Despite her credible achievements, Merkel was never regarded as a visionary, unlike her predecessors like Willy Brandt and Konrad Adenauer. She eschewed any grand transformative vision for her country, continent and the world. All her major achievements—resolving the eurozone crisis, opening Germany up for refugees and the defence of the liberal international order—were essentially reactions to unfolding events. Even the Nord Stream 2 pipeline was launched by her predecessor.
In three of her four terms as chancellor, including the current one, she ruled in alliance with an ideological adversary, the leftist Social Democratic Party. “Merkel’s radical centrism promoted incrementalism and a surfeit of compromises. It adversely affected Germany’s party system and ceded the opposition space to fringe elements like the far right Alternative für Deutschland (AfD),” said Joshy M. Paul, international relations expert at the Delhi-based Centre for Air Power Studies. “She adopted many of the programmes of the rival SPD, leaving both parties in ideological disarray.”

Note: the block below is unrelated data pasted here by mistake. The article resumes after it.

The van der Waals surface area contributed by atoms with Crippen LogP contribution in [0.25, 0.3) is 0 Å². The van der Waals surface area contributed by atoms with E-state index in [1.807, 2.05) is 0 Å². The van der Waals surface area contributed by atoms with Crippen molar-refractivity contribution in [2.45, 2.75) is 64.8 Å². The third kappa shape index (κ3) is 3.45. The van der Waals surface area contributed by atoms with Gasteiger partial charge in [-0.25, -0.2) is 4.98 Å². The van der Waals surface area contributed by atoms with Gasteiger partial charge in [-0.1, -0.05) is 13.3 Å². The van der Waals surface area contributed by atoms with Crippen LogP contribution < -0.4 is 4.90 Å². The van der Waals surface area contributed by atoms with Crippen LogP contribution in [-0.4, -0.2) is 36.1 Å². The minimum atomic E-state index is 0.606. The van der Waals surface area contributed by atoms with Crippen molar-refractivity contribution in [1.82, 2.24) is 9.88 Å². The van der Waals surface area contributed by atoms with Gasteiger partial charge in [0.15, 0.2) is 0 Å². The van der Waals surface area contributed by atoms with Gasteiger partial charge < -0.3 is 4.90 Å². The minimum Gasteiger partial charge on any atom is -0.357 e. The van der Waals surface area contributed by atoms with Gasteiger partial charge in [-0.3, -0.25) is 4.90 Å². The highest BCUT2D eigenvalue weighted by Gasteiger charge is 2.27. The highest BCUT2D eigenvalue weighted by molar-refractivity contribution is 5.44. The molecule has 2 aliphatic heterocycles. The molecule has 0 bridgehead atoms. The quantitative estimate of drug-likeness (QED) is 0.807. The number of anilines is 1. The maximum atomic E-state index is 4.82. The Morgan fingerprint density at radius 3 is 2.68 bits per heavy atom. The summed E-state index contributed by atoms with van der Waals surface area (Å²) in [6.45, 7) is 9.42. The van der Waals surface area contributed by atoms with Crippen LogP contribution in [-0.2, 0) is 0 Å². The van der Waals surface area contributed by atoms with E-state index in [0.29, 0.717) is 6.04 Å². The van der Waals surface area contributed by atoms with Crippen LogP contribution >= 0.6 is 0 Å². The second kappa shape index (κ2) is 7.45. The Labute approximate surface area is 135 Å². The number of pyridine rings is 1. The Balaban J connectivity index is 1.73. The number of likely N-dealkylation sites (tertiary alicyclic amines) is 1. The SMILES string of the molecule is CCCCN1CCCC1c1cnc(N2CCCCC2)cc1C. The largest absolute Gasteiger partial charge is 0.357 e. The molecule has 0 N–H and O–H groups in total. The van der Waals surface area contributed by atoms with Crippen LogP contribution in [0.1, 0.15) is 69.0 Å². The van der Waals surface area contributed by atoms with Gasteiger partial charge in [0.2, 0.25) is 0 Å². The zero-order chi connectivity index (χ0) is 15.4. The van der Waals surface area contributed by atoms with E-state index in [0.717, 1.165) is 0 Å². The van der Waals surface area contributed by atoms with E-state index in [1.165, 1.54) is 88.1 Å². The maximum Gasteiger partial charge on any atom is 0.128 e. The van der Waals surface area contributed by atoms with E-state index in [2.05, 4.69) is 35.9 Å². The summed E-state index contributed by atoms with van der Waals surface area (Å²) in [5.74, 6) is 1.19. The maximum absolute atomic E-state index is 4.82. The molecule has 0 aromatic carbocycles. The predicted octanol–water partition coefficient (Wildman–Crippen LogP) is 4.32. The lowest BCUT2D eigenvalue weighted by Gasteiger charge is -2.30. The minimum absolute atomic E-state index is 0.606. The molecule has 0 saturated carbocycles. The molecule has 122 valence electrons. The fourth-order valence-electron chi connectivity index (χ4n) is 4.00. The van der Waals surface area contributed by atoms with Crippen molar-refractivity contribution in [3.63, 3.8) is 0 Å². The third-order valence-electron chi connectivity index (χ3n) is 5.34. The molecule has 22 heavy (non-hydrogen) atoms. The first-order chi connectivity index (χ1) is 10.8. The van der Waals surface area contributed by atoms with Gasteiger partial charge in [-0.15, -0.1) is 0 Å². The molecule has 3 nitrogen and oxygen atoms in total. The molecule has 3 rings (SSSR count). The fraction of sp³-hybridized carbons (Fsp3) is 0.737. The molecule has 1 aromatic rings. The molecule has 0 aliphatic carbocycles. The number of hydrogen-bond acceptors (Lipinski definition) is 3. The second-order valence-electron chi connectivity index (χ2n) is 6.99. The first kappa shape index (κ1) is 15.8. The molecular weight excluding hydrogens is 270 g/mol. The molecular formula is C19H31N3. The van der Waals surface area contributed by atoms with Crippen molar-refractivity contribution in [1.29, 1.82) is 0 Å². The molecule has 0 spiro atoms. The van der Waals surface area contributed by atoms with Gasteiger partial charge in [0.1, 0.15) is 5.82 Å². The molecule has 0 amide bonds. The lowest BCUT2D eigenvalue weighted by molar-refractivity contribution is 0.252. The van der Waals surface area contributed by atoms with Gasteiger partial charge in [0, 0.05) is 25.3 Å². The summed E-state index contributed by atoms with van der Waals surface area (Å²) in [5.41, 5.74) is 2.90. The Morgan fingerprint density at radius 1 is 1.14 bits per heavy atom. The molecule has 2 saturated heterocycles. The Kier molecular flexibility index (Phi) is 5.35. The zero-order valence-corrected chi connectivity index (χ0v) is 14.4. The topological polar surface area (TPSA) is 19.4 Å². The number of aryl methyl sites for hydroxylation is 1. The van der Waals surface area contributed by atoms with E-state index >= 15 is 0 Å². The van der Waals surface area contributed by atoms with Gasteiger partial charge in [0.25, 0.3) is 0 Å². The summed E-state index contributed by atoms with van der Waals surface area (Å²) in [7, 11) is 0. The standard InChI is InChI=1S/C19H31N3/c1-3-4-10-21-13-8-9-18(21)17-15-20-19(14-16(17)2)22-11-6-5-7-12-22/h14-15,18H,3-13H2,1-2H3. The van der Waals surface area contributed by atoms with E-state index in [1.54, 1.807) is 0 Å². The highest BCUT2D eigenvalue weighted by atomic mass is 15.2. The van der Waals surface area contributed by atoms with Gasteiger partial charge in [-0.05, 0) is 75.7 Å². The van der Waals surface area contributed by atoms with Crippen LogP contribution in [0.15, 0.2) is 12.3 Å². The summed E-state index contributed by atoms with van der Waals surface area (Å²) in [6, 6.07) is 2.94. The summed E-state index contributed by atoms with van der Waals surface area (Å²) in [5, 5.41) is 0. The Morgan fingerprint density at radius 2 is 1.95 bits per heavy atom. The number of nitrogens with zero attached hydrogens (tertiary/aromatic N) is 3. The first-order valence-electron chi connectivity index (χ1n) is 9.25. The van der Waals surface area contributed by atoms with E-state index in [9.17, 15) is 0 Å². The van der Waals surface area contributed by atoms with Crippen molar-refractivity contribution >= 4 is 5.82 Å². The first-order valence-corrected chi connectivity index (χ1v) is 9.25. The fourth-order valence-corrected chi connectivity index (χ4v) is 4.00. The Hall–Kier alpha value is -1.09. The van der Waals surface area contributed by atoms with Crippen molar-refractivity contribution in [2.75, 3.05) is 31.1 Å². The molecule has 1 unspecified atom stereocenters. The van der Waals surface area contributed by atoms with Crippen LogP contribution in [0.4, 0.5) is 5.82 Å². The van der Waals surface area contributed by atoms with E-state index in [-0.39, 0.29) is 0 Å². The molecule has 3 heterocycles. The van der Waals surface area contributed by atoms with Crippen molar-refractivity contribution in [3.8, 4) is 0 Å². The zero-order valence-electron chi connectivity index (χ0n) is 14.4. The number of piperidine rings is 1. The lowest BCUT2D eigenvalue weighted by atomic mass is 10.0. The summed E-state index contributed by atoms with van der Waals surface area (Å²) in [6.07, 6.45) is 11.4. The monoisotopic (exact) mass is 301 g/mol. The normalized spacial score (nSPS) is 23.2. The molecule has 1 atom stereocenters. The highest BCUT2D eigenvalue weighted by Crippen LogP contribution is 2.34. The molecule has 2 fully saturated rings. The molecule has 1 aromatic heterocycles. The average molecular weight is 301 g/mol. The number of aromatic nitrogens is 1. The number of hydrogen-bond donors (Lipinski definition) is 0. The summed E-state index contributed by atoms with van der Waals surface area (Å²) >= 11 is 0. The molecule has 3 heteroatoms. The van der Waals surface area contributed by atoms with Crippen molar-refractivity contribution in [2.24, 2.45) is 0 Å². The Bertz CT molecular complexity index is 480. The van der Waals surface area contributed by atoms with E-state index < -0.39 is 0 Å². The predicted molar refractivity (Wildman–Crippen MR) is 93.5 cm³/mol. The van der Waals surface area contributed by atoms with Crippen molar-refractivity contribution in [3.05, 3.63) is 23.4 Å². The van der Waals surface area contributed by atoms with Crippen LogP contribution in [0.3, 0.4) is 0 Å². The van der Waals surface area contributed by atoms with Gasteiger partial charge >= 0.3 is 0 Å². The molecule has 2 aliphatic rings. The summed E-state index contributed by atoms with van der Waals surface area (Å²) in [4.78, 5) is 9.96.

Merkel indeed is leaving her own party in turmoil, which is divided into leftist and rightist factions. The current leader Armin Laschet is facing an uphill battle in the run up to the September 26 elections. The latest opinion polls show the CDU and the SPD running neck-to-neck with 22 per cent support, while the Greens are close behind. But on individual popularity stakes, Laschet, the minister-president of the North Rhine-Westphalia state, is trailing SPD leader Olaf Scholz by a wide margin. He became the CDU supremo in a tight leadership tussle after Merkel’s hand-picked successor Annegret Kramp-Karrenbauer failed to unite the warring factions in the party and was forced to step down.